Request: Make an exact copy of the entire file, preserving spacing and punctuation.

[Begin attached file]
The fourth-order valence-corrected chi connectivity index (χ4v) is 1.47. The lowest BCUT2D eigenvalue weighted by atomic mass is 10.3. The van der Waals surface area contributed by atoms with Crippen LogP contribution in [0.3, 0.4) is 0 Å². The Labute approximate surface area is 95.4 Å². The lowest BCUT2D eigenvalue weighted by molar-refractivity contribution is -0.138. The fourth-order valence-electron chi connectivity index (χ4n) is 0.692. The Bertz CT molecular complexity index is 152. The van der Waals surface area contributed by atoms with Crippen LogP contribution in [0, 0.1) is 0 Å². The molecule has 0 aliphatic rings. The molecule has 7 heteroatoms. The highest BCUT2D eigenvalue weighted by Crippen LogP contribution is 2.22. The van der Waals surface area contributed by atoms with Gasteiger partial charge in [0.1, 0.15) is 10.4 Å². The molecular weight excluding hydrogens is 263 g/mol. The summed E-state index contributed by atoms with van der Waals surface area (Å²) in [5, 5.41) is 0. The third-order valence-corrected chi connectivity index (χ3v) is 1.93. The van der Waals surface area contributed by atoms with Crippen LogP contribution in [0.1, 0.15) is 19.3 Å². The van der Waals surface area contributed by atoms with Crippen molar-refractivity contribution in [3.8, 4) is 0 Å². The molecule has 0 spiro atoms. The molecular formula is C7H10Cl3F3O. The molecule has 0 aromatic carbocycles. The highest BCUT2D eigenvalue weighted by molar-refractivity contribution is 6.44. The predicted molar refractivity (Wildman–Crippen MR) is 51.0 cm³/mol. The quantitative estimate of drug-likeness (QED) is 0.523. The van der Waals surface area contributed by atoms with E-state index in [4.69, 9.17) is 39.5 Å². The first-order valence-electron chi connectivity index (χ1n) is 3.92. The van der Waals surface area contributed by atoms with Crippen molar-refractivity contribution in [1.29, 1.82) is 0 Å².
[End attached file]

The fourth-order valence-corrected chi connectivity index (χ4v) is 1.47. The lowest BCUT2D eigenvalue weighted by atomic mass is 10.3. The van der Waals surface area contributed by atoms with Crippen LogP contribution in [0.3, 0.4) is 0 Å². The Labute approximate surface area is 95.4 Å². The lowest BCUT2D eigenvalue weighted by molar-refractivity contribution is -0.138. The fourth-order valence-electron chi connectivity index (χ4n) is 0.692. The Bertz CT molecular complexity index is 152. The van der Waals surface area contributed by atoms with Crippen LogP contribution in [0, 0.1) is 0 Å². The molecule has 0 aliphatic rings. The molecule has 7 heteroatoms. The highest BCUT2D eigenvalue weighted by Crippen LogP contribution is 2.22. The van der Waals surface area contributed by atoms with Gasteiger partial charge in [0.1, 0.15) is 10.4 Å². The molecular weight excluding hydrogens is 263 g/mol. The summed E-state index contributed by atoms with van der Waals surface area (Å²) in [5, 5.41) is 0. The third-order valence-corrected chi connectivity index (χ3v) is 1.93. The van der Waals surface area contributed by atoms with Crippen LogP contribution in [0.1, 0.15) is 19.3 Å². The van der Waals surface area contributed by atoms with Crippen molar-refractivity contribution in [3.8, 4) is 0 Å². The molecule has 0 spiro atoms. The molecular formula is C7H10Cl3F3O. The molecule has 0 aromatic carbocycles. The highest BCUT2D eigenvalue weighted by molar-refractivity contribution is 6.44. The predicted molar refractivity (Wildman–Crippen MR) is 51.0 cm³/mol. The quantitative estimate of drug-likeness (QED) is 0.523. The van der Waals surface area contributed by atoms with E-state index in [4.69, 9.17) is 39.5 Å². The first-order valence-electron chi connectivity index (χ1n) is 3.92. The van der Waals surface area contributed by atoms with Crippen molar-refractivity contribution in [1.29, 1.82) is 0 Å².